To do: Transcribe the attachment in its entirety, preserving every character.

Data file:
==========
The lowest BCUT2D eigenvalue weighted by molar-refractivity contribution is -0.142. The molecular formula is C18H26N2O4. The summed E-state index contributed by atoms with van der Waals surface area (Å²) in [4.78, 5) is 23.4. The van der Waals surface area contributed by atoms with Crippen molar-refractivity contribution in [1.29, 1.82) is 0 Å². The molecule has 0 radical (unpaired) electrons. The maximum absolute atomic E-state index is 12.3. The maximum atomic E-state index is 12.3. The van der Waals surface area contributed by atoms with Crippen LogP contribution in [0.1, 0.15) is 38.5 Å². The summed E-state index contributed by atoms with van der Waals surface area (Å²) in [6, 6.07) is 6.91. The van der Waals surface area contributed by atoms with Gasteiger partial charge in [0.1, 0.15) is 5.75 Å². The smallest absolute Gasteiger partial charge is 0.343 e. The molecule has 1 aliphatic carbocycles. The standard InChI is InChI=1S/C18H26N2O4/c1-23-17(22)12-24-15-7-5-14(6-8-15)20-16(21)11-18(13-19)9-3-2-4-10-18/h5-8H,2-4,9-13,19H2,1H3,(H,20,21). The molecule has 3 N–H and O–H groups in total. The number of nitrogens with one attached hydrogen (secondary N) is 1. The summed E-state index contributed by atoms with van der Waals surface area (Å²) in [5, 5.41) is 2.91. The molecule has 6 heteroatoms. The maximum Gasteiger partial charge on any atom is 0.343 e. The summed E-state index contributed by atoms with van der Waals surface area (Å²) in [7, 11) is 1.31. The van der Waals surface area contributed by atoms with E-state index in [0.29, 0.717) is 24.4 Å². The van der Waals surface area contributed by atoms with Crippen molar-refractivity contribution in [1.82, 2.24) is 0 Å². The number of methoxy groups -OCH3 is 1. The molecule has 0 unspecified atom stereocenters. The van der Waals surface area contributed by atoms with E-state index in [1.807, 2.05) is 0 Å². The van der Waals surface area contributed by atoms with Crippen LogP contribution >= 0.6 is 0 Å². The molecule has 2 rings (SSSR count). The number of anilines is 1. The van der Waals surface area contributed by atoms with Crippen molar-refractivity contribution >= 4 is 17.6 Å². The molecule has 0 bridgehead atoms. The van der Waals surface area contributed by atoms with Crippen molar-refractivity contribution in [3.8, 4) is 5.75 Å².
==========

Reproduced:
The lowest BCUT2D eigenvalue weighted by molar-refractivity contribution is -0.142. The molecular formula is C18H26N2O4. The summed E-state index contributed by atoms with van der Waals surface area (Å²) in [4.78, 5) is 23.4. The van der Waals surface area contributed by atoms with Crippen molar-refractivity contribution in [1.29, 1.82) is 0 Å². The molecule has 0 radical (unpaired) electrons. The maximum absolute atomic E-state index is 12.3. The maximum atomic E-state index is 12.3. The van der Waals surface area contributed by atoms with Crippen LogP contribution in [0.1, 0.15) is 38.5 Å². The summed E-state index contributed by atoms with van der Waals surface area (Å²) in [6, 6.07) is 6.91. The van der Waals surface area contributed by atoms with Gasteiger partial charge in [0.1, 0.15) is 5.75 Å². The smallest absolute Gasteiger partial charge is 0.343 e. The molecule has 1 aliphatic carbocycles. The standard InChI is InChI=1S/C18H26N2O4/c1-23-17(22)12-24-15-7-5-14(6-8-15)20-16(21)11-18(13-19)9-3-2-4-10-18/h5-8H,2-4,9-13,19H2,1H3,(H,20,21). The molecule has 3 N–H and O–H groups in total. The number of nitrogens with one attached hydrogen (secondary N) is 1. The summed E-state index contributed by atoms with van der Waals surface area (Å²) in [5, 5.41) is 2.91. The molecule has 6 heteroatoms. The maximum Gasteiger partial charge on any atom is 0.343 e. The summed E-state index contributed by atoms with van der Waals surface area (Å²) in [7, 11) is 1.31. The van der Waals surface area contributed by atoms with E-state index in [0.29, 0.717) is 24.4 Å². The van der Waals surface area contributed by atoms with Crippen molar-refractivity contribution in [1.82, 2.24) is 0 Å². The number of methoxy groups -OCH3 is 1. The molecule has 0 unspecified atom stereocenters. The van der Waals surface area contributed by atoms with E-state index in [1.807, 2.05) is 0 Å². The van der Waals surface area contributed by atoms with Crippen LogP contribution >= 0.6 is 0 Å². The molecule has 2 rings (SSSR count). The number of anilines is 1. The van der Waals surface area contributed by atoms with Crippen molar-refractivity contribution >= 4 is 17.6 Å². The molecule has 0 bridgehead atoms. The van der Waals surface area contributed by atoms with Crippen molar-refractivity contribution in [3.8, 4) is 5.75 Å².